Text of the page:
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Does Making Partial Payments Help?

Credit Score, Paying Off Debt, Personal Finance
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Does Making Partial Payments Help?

If you can’t pay a bill, it might seem better to send in what you can than to send nothing at all.

That’s probably a waste of money. Your creditor may cash the check, but that doesn’t mean you’re not considered late.

“Don’t assume that any payment you make will buy you more time or prevent damage to your credit scores,” NerdWallet columnist Liz Weston says. “You need to talk to the creditor. See if you can work out a payment arrangement that will keep you from being reported as late to the credit bureaus and having the account turned over to collections.”

If you are considering making a partial payment:

  • Contact the creditor beforehand. Ask it to accept a partial payment without late fees, to let you skip a payment, or to change the due date. Ask if the payment you’re considering will be reported as late. Find out if the creditor offers hardship programs.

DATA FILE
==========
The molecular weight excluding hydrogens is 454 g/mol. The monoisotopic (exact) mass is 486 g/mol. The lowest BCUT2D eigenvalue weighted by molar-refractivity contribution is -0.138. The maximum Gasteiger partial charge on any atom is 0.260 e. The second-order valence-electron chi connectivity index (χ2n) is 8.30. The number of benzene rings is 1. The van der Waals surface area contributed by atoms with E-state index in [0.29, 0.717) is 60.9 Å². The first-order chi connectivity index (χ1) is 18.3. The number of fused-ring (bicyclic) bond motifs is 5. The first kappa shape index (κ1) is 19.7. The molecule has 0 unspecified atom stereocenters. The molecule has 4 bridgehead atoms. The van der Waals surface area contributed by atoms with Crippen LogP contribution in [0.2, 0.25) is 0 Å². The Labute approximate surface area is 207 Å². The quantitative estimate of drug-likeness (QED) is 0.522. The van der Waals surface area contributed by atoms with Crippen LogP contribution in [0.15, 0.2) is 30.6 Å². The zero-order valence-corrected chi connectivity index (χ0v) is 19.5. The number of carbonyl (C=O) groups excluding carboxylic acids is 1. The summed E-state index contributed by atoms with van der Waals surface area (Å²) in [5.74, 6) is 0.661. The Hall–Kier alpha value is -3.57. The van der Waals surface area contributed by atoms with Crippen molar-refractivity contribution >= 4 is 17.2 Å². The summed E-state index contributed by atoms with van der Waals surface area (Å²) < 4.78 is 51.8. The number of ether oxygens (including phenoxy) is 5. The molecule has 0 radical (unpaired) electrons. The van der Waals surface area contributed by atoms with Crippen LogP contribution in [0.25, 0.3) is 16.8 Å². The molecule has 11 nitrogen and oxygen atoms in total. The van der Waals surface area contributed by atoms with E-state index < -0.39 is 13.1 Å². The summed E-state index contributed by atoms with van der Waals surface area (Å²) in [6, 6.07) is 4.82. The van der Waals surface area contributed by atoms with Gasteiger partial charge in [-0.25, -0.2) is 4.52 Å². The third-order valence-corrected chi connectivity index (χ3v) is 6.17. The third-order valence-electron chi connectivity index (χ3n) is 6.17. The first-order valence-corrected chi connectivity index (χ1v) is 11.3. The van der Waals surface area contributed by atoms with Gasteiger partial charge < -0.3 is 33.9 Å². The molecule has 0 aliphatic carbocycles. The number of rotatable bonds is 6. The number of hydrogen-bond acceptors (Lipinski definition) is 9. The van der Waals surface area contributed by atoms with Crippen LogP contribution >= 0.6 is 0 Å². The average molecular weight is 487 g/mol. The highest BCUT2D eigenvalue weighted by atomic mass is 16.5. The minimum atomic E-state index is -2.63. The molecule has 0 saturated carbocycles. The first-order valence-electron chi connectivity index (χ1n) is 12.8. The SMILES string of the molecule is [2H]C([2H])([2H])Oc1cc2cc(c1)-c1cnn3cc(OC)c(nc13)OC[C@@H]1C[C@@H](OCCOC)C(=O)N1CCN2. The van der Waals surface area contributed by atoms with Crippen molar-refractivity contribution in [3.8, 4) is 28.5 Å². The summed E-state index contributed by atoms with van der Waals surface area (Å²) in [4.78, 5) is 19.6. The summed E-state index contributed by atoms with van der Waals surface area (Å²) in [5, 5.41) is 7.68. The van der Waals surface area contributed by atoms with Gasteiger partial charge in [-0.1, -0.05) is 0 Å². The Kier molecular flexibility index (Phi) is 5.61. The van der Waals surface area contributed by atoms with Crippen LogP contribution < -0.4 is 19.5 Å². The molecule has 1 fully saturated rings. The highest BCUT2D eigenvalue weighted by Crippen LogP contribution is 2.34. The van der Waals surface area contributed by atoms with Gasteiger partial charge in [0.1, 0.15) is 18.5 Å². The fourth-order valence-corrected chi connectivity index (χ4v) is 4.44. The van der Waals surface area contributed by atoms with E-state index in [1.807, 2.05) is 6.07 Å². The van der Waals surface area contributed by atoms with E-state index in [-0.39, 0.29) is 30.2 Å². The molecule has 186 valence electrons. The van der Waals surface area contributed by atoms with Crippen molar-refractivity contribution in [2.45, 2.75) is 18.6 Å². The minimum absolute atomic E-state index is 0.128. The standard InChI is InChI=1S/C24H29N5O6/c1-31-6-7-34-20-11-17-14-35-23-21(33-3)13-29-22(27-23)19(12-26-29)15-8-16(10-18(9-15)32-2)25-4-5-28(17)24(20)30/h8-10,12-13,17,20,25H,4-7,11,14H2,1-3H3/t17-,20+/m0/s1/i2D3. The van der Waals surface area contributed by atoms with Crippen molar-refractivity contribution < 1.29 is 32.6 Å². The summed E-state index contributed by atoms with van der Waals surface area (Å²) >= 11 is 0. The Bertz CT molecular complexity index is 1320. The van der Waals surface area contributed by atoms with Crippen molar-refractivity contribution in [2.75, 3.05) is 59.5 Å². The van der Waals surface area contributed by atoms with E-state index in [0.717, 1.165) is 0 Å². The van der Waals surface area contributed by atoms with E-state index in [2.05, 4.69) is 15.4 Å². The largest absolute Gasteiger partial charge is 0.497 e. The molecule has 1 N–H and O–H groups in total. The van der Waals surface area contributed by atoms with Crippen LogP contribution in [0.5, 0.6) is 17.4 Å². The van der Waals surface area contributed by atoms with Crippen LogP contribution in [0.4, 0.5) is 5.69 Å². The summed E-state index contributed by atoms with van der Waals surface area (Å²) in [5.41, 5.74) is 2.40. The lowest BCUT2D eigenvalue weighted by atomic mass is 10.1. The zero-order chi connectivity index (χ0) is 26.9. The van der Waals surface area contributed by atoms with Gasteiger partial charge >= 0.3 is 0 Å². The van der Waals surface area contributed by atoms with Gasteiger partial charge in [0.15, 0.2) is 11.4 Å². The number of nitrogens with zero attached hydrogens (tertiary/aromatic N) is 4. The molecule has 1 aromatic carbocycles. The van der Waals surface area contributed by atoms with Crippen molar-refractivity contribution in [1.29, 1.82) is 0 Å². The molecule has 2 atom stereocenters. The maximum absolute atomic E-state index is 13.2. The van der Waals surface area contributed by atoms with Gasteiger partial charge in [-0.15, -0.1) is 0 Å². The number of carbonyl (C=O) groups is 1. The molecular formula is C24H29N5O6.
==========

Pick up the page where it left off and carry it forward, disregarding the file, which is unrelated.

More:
• Make arrangements to pay the shortfall. If you don’t catch up, it’s very likely that you’ll be reported late every month that the deficiency lingers.
  • Don’t delay the inevitable. If your hardship is not temporary, partial payments are not going to help. Explore debt relief options, Weston advises. “You don’t want to put this off and continue to throw good money after bad.”

Lastly, be strategic about your bills if you can’t pay them all in full. Necessities such as rent and food and perhaps transportation are higher priority than, say, student loans or credit cards or debt collectors. (See “How to Pay Bills When You Can’t Pay Your Bills.”)

Here’s a look at how much breathing room you have on different types of debt:

DebtReal trouble starts inPotential consequences
Mortgage90 to 120 daysForeclosure, loss of home
Auto loan1 day past due (though many lenders wait 60 days)Repossession, collection of unpaid debt
Federal student loans270 daysWage garnishment, tax refund seizure, partial seizure of Social Security benefits
Private student loans30 daysLawsuit, wage garnishment
Credit cards180 daysAccount charged off, sold to collections
Collections accountsDepends on amount, aggressiveness of collectorLawsuit, wage garnishment
Tax debt10 days after IRS sends first notice demanding paymentWage garnishment, property or bank account seizure
Child supportVaries by stateDriver's license suspension, tax refund seizure, passport revocation, wage or benefit garnishment, property liens, jail
Medical billsDepends on providerAccount turned over to collectors

Bev O’Shea is a staff writer at NerdWallet, a personal finance website. Email: boshea@nerdwallet.com. Twitter: @BeverlyOShea.